You can select Package a Stand-alone Mobile Project for packaging a PowerServer mobile app as a mobile project or Customize and Package Appeon Workspace for packaging the Appeon Workspace as a mobile project to package the app files into an Xcode project, and the steps in this task as well as the subsequent tasks are the same for both projects. During the package process, you will be able to specify the settings, such as the app name, icons, etc.
After the package process is complete, you will find the following two zip packages generated under the specified destination folder. These two zip packages are compressed according to the standard of Mac, therefore, they have to be decompressed on the Mac machine. Step 3: On the Mac machine, extract the above two zip packages respectively. Step 4: Copy all of the files under the extracted AppeonMobile.
Xcode projects depending on each other?
The zip package of the application. Prev Up Next. Download PDF.This post is a tutorial to setup a multi project iOS application workspace. Throughout this tutorial, we will be using Xcode 9. We will begin with an empty workspace. Create an empty Xcode workspace and place it in a directory of your choice.
When we select Projectwe will be greeted with this screen. The window in the background is not our workspace but we will get there in a moment. In the next screen fill in the details for the app and continue to the screen where we choose the directory for our project. Instead of creating the project in another directory, just open Add to drop-down menu and select our workspace.
As a side note, for the workspace to show up in this menu, it must be already open. Just click Create and you will see the project being closed but instead is opened in the workspace. If we take a look at what we have right now, we have a workspace which has a project which has a target for the iOS app, a target for unit tests, and another target for UI tests. As we created the project in the workspace, the scheme for the app is also added as an option.
This looks exactly as if we created a project and opened it. We will follow the same steps as we added the app project, but this time we will add a framework instead. On project creating step, make sure to select our workspace in both Add to and Group drop-down menus. This will place the directories for both the app and the framework side by side in the root directory. After clicking Create now we have this. So far so good!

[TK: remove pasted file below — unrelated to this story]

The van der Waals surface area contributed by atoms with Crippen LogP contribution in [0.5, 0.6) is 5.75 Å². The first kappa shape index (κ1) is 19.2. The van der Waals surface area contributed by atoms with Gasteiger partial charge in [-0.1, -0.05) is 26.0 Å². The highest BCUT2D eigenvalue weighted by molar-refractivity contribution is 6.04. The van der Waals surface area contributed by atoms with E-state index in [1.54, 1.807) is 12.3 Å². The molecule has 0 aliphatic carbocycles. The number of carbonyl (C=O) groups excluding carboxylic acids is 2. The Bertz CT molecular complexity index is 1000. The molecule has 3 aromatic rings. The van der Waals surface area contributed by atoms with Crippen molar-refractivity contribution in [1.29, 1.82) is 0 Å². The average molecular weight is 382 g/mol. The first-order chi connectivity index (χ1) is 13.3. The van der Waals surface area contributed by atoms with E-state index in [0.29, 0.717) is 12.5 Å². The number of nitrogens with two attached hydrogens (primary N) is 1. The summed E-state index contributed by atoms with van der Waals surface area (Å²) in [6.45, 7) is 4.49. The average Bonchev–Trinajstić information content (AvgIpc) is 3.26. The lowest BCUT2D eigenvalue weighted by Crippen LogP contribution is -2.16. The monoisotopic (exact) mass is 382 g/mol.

Notice how each component is declared public. Since this class will be available in AwesomeAPI framework, we need to declare every component that we want to access from the app target public. First we need to link the framework to the app target.A is a Swift project that produces a framework. B relies on A as well as a system framework, libeditand produces a framework as well. C is a very simple Objective-C application that depends on the frameworks A and B.
The idea is that A is the primary 'product'; a user could stick the framework in their own app; B and C are for a demo app that shows off A. This works great as long as I'm at my own computer. The problem is this: my workspace and projects live in a Git repository. When I check out the repository on a different computer and open the workspace and projects in Xcode, the framework 'links' are broken. If I try building my project, B and C can't find the frameworks they depend upon, even when A builds successfully.
I have to go to the project settings, remove them from "Linked Frameworks and Libraries", and re-add them before things will start building again. This is pretty frustrating for me, since the project is publicly available and I'd like interested people to be able to clone it, open the workspace in Xcode, and just press the Build button and have things work. Am I configuring my projects incorrectly? Is there best practice for how I should be doing this? Any help or tips would be greatly appreciated.
I'm currently using Xcode 8 beta, but this has been a problem with every version of Xcode 7 as well. Xcode kinda prefers that you put each project in a separate repository.
It used to be possible and probably still is, though I haven't tried recently to use the git command line to force multiple projects into a single repository, but it probably isn't worth it.
Multi Project Setups
If you're using an explicit workspace, then you need the workspace to have its own repository, so that this can be the "main" one. Again, you might be able to mitigate the repository bloat by putting multiple projects in a single repository, but you're going to have to work at that. In your current scenario, you might be better off by putting everything into a single projectwith 3 targets for the various pieces. The whole dependent auto-clone thing is really for say combining 3rd party projects from multiple sources, rather than what you're doing here, where it really all goes together.
Xcode projects depending on each other?Perform your core development tasks in the Xcode workspace window, your primary interface for creating and managing projects. A project is the main unit of development in Xcode. It includes all the elements needed to build your app, framework, plug-in, or other software product.
It also maintains the relationships between those elements. For more details on projects, see Working with Projects. The workspace window automatically adapts itself to the task at hand, and you can further configure the window to fit your work style. You can open as many workspace windows as you need. The workspace window always includes the editor area. When you select a file in your project, its contents appear in the editor area, where Xcode opens the file in an appropriate editor.
For example, in the figure above, the editor area contains AdventureScene. The workspace window displays up to three optional areas used in performing different tasks in the development life cycle. Hiding areas not in use can help you focus on your current task. You can hide or show these optional areas by using the workspace configuration buttons on the far right side of the toolbar:. Show and hide the navigator area.